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Baseball & Baseball Snack/Food Trivia

By   /  August 18, 2020  /  No Comments


TR Robertson — I know baseball games are only on T.V., with no fans in the stadium and this is not quite what we thought this season would be, but something is better than nothing. Here is a little trivia about America’s game to give you a chuckle and to enlighten you about this classic sport and the food we always think of when we enjoy a baseball game. Surprise your friends with your baseball knowledge.

  • Babe Ruth once ate a dozen hot dogs and eight bottles of soda between games of a double header.
  • In a normal season Americans devour 7 billion hot dogs in baseball season.
  • Under normal conditions July is hot dog month.
  • A regular hot dog has 250 calories, including the bun but not including any common toppings.
  • Peanuts aren’t really a nut, they are part of the legume family, more closely related to peas and lentils than cashew and pecans.
  • Peanut butter was invented in 1890 by a St. Louis doctor, who prescribed it for patients with digestive problems. Wait till you see the superstitions surrounding peanut butter.
  • In a normal year, Americans eat more than 600 million pounds of peanuts and about 700 million pounds of peanut butter.
  • When fans can attend, some Major League parks now designate special “peanut free” games to accommodate fans with severe peanut allergies.
  • In one year, Boston’s Fenway Park sold roughly 1,000 bags of Cracker Jacks per game.
  • During WW II, the Cracker Jack Company produced thousands of non-perishable, ready-to-eat meals known as K-rations. The high calorie foods were crammed into wax paper containers about the size of a regular Cracker Jack box.
  • The first Cracker Jack box with a” toy surprise” inside appeared in 1912.
  • More than 23 billion trinkets, cards and other prizes have been given out in Cracker Jacks.
  • Some vintage Crack Jack boxes are valued at more than $7.000.
  • July 5th is known as Cracker Jack Day.
  • In 2004, the NY Yankees dropped Cracker Jacks for Crunch “N Munch. This only lasted for one month.
  • When open to fans, Arizona’s Chase Field offers a $25 corn dog called the D-Bat Dog, over 18 inches long.
  • The Chicago White Sox stadium features a three-pound, 8 scoop ice cream sundae.
  • The Portland Maverick’s pitchers Rob Nelson and Jim Bouton started Big League Chew Bubble Gum
  • “Take Me Out to the Ball Game” was written by Jack Norworth, in 1908, while riding on a subway, written for his wife, who was a vaudeville performer. The music for the song was written by Albert Von Tizer.
  • Neither Norworth nor Tizer had ever seen a baseball game.
  • Again, when open, the Washington Nationals park offers cauliflower sandwiches.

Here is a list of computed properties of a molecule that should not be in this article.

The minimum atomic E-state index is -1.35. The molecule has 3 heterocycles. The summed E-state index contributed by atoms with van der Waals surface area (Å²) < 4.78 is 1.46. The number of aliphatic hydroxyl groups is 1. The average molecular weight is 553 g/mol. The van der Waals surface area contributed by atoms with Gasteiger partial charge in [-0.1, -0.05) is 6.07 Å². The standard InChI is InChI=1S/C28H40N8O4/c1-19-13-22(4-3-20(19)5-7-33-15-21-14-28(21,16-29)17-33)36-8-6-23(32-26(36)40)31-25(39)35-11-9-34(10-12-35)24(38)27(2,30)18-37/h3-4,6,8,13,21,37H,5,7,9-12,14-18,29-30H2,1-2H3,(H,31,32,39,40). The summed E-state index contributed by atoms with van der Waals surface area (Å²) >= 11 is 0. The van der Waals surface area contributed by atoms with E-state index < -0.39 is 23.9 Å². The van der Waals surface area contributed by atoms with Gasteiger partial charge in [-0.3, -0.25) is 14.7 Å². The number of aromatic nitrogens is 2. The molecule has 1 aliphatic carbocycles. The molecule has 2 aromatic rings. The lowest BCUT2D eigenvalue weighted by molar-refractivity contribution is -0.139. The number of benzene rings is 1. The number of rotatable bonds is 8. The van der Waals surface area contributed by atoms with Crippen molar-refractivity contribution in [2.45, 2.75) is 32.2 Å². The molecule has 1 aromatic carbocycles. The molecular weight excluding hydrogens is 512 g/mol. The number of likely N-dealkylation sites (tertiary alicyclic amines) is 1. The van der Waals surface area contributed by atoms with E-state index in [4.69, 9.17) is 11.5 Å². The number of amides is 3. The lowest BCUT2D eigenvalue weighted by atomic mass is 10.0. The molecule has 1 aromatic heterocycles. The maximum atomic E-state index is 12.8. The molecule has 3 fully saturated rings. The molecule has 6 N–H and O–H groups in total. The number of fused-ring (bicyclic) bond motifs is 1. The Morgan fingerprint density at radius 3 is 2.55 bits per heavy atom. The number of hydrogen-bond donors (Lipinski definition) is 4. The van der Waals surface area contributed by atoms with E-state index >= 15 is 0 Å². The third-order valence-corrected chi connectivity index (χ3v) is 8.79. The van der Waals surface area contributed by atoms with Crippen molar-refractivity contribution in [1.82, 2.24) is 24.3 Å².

• The Texas Rangers offer a two-foot long hot dog.
  • The Colorado Rockies offer Rocky Mountain Oysters.
  • The Cleveland Indians offer Chocolate sauce and whipped cream nachos.
  • Between 1881 to 1891 the American Association Baseball League’s nickname was The Beer and Whiskey League.
  • During WW II, the U.S. military designed grenades to be the size and weight of a baseball, since, “any young American man should be able to properly throw it.”
  • Bank robber John Dillinger was once a professional second baseman, although he never made it to the major leagues.
  • There is an actual minor league baseball team named after the Springfield Isotopes, from the “The Simpsons” episode, “Hungry, Hungry Homer”. They are the Albuquerque isotopes.
  • Every single MLB baseball is rubbed in Lena Blackburne Baseball Rubbing Mud, a unique “very fine” mud only found in a secret location near Palmyra, New Jersey.
  • In his very first at bat as a 28-year-old rookie pitcher, Hall of Famer Hoyt Wilhelm hit a home run. His career lasted for 21 years and 493 plate appearances, but he never hit another home run.
  • Johnny Bench could hold seven baseballs in one hand, possibly still can.
  • The world’s largest publicly available collection of baseball cards is housed at the Metropolitan Museum of Art, New York City, a collection of over 31,000 cards.
  • Paul Jones, from Idaho, has the largest private collection, over 2.7 million cards.
  • Jackie Mitchell, a 17-year-old female pitcher for the AA Chattanooga Lookouts, once played the New York Yankees in an exhibition game and struck out Babe Ruth and Lou Gehrig in succession.
  • The Cincinnati Red Stockings were the first professional baseball team and finished their first season with a record of 57-0 in 1868.
  • The first baseball uniforms were worn by the NY Knickerbockers in 1849 and included straw hats.
  • In the first real baseball game, in 1846, the Knickerbockers played a game at the Elysian Fields in Hoboken, New Jersey, against a team of cricket players and lost 23-1.

Baseball has been around a long time and there’s a lot more interesting and unusual facts to share about the American classic. More to come later plus a look at unusual superstitions athletes before or after games.


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